Despite the efforts of the trade unions to isolate and end their disputes, autoworkers at KIA and General Motors (GM) in South Korea are still resisting union-company agreements and demanding pay increases, improved conditions and job security.
Workers at Kia Motors launched a partial three day strike on December 9. Workers on both the day and night shifts struck for four hours each at the three Kia plants, located in Gwangmyeong, Hwaseong, and Gwangju.
This is the third industrial action by Kia workers this year, with previous strikes taking place November 25 to 27 and December 1, 2, and 4. Kia and its branch of the Korean Metal Workers Union (KMWU) have held 15 rounds of talks this year.
The Kia workers have demanded a 120,000-won ($US108) monthly wage increase, 30 percent of the company’s operating profit as bonuses, and an extension of the retirement age from 60 to 65.
Kia and the union have reportedly reached agreements on salaries and bonuses, as well as production of electric and hydrogen vehicles in existing Kia plants, rather than at subcontractors like Hyundai Mobis, which are both part of the larger Hyundai Group. However, the two sides have argued over the union’s request for an additional 30 minutes of overtime, which the company has rejected as too costly.
The tentative package is similar to that forced on Hyundai workers in September. Kia intends to freeze wages and instead offer “performance-based” bonuses totalling as much as 150 percent of monthly salaries. Management could find numerous “faults” with workers in order to avoid paying such bonuses. Kia would also offer 1.2 million won per worker as part of a COVID-19 package and 200,000 won in gift certificates.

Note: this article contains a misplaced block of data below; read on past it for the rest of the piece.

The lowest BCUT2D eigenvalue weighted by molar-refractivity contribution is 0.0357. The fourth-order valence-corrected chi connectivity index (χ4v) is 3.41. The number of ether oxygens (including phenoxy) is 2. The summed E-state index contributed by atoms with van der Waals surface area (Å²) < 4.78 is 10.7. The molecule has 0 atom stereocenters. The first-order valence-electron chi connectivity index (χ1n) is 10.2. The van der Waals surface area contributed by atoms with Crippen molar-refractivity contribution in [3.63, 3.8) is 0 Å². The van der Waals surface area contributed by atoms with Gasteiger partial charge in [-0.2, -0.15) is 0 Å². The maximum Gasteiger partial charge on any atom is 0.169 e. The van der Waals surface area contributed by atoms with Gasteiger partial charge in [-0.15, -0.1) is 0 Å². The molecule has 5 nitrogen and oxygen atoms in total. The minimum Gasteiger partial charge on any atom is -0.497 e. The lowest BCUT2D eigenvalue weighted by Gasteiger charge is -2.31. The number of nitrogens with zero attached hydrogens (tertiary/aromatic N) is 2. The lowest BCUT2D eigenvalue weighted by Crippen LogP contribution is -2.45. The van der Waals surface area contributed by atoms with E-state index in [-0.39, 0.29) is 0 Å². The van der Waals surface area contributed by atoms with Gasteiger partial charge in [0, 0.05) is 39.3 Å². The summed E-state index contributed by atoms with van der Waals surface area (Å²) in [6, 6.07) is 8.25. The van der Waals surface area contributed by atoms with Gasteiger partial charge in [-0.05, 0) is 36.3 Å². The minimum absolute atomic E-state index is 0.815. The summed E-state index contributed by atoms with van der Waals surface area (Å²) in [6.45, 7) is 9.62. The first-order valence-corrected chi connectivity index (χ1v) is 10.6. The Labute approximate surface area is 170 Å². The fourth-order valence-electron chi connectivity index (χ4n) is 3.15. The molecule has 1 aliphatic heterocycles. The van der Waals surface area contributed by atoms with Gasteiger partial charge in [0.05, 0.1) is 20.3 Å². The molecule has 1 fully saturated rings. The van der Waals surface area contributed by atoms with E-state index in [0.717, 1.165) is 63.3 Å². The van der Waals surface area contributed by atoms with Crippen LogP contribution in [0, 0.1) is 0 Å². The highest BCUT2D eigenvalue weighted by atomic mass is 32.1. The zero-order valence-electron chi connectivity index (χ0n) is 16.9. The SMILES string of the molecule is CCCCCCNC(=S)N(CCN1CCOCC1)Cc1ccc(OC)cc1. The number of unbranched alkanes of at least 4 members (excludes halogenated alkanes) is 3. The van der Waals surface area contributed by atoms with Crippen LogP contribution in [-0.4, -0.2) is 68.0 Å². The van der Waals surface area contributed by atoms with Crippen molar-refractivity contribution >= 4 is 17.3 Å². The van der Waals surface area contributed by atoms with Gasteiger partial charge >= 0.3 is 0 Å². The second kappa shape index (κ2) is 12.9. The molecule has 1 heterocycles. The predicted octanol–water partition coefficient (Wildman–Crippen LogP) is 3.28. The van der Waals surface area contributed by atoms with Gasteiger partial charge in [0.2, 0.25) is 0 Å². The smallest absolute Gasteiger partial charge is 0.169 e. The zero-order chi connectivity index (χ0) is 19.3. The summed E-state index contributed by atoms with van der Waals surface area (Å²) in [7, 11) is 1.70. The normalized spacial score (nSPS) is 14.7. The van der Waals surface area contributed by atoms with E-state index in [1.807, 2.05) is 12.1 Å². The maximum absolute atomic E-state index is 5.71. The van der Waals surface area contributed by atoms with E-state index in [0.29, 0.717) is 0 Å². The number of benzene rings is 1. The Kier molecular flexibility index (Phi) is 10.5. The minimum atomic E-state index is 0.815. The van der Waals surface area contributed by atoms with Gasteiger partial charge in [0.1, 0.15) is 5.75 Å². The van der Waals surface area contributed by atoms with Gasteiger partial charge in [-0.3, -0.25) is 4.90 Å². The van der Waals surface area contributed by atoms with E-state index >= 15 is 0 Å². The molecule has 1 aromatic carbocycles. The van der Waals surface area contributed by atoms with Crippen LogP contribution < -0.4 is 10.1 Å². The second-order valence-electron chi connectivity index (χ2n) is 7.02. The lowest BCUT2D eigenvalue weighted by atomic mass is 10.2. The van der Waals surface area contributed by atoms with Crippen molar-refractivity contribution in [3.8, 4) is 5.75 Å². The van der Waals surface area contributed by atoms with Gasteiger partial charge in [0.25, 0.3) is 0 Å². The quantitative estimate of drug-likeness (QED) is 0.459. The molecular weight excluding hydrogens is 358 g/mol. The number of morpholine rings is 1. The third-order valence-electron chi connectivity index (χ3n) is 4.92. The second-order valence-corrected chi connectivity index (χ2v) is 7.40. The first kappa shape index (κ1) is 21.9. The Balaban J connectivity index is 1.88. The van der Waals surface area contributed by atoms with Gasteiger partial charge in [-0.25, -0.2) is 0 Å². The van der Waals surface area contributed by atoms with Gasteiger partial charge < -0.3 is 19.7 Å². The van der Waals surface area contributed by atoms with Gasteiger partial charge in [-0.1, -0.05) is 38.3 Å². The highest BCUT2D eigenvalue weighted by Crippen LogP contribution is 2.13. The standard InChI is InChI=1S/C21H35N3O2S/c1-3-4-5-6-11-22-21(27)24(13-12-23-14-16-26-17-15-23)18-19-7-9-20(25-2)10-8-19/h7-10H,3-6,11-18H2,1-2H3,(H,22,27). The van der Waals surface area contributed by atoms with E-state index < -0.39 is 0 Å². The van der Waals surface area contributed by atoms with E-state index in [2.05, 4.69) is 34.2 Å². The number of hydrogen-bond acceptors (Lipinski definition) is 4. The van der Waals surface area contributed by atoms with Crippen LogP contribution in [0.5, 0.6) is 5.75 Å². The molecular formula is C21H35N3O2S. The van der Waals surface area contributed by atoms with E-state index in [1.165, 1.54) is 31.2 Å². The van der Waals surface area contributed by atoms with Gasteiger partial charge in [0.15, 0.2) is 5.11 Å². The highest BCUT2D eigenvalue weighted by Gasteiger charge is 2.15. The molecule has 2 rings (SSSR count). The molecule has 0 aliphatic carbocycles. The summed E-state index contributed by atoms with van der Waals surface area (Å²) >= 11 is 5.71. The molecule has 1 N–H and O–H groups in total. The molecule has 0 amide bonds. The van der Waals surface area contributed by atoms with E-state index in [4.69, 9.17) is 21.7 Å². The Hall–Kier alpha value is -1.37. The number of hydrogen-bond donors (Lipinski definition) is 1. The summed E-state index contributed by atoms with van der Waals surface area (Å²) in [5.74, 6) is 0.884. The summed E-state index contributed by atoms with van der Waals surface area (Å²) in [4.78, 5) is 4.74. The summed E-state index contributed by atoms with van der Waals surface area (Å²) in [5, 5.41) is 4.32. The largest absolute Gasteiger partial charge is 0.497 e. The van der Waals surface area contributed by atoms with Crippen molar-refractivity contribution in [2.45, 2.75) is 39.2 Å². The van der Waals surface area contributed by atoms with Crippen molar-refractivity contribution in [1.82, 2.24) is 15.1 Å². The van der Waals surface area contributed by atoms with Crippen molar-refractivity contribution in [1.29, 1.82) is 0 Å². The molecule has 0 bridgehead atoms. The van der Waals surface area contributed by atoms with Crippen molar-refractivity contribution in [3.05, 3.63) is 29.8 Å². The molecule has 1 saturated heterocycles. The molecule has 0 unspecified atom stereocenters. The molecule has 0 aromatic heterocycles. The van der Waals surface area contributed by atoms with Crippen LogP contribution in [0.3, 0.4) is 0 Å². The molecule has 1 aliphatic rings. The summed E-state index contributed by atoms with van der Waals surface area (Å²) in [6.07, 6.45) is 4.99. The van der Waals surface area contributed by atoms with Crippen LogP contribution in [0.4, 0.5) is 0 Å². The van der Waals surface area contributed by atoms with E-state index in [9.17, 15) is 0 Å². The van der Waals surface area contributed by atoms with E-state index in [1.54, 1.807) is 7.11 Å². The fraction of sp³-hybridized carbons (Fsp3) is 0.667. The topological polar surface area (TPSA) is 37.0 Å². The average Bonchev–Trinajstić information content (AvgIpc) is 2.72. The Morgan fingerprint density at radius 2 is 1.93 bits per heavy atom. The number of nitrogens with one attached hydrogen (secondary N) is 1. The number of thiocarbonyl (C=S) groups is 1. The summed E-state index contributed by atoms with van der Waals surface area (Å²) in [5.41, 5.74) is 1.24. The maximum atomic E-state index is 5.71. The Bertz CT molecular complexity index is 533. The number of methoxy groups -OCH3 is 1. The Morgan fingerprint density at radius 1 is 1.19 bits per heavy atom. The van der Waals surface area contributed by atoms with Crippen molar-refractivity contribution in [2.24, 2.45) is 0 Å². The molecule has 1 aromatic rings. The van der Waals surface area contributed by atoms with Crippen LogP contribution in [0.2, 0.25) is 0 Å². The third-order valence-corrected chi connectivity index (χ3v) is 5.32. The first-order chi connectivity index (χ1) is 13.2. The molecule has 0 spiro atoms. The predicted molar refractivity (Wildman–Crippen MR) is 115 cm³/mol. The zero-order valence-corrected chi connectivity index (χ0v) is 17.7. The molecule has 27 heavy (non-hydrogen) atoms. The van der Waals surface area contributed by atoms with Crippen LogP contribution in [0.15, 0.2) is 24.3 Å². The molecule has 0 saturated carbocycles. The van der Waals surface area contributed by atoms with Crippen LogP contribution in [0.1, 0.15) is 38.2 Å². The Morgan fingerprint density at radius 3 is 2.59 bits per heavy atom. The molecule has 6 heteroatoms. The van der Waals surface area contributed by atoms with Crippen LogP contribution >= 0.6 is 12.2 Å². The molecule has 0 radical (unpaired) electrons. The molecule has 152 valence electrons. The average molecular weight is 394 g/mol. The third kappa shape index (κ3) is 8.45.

General Motors Korea and its KMWU branch have agreed to a second tentative contract following workers’ rejection of the first on December 1. Workers were to vote on the new contract on Monday. Partial and sporadic strikes at the auto manufacturer began on October 30.
Initially, GM Korea offered workers four million won in bonuses for 2020 rather than ending a 2018 wage freeze imposed by the company and the union. With little changed in the new contract, the company and union hope to wear workers down until they ultimately accept company demands. The company said it would drop a lawsuit against the union for damages as a result of strikes and would pay the four million won bonuses by early next year. Workers would also be offered a higher discount rate when purchasing GM cars.
Workers initially demanded a 120,000-won pay increase, 22 million won in bonuses, and guarantees that operations will continue at GM Korea’s No. 2 Bupyeong plant beyond 2022, when production of current models is expected to end. The company promised to maintain production of the Trax SUV and the Malibu sedan at this plant for as long as possible, a pledge that is as empty as it is noncommittal.
GM Korea has three plants in South Korea—two in Bupyeong and one in Changwon—following the closure of a fourth plant at Gunsan in May 2018, which was pushed through with the aid of the KMWU. At that time, GM signed an agreement to maintain production in South Korea until 2028. The company had no intention of honouring this agreement, which included a $750 million government bailout, as it now threatens workers with further plant closures in order to force them to accept an extension of wage freezes. The company has indicated that it is looking to move production to another country, potentially China.